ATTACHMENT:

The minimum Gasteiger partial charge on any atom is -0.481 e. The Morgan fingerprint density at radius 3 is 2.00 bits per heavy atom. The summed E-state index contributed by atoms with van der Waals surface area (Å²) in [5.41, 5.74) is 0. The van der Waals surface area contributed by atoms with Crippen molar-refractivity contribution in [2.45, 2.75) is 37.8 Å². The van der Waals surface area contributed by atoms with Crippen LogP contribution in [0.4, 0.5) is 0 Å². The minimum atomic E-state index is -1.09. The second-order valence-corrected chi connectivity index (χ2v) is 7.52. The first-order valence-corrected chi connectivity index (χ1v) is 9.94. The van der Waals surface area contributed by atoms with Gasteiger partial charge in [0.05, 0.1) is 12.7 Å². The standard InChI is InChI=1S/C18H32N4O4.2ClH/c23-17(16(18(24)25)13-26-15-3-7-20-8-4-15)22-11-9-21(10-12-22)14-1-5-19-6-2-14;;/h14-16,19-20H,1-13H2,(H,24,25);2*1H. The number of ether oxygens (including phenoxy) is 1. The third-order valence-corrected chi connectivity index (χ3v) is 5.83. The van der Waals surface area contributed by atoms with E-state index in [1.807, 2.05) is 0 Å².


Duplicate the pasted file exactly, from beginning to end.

The minimum Gasteiger partial charge on any atom is -0.481 e. The Morgan fingerprint density at radius 3 is 2.00 bits per heavy atom. The summed E-state index contributed by atoms with van der Waals surface area (Å²) in [5.41, 5.74) is 0. The van der Waals surface area contributed by atoms with Crippen molar-refractivity contribution in [2.45, 2.75) is 37.8 Å². The van der Waals surface area contributed by atoms with Crippen LogP contribution in [0.4, 0.5) is 0 Å². The minimum atomic E-state index is -1.09. The second-order valence-corrected chi connectivity index (χ2v) is 7.52. The first-order valence-corrected chi connectivity index (χ1v) is 9.94. The van der Waals surface area contributed by atoms with Gasteiger partial charge in [0.05, 0.1) is 12.7 Å². The standard InChI is InChI=1S/C18H32N4O4.2ClH/c23-17(16(18(24)25)13-26-15-3-7-20-8-4-15)22-11-9-21(10-12-22)14-1-5-19-6-2-14;;/h14-16,19-20H,1-13H2,(H,24,25);2*1H. The number of ether oxygens (including phenoxy) is 1. The third-order valence-corrected chi connectivity index (χ3v) is 5.83. The van der Waals surface area contributed by atoms with E-state index in [1.807, 2.05) is 0 Å².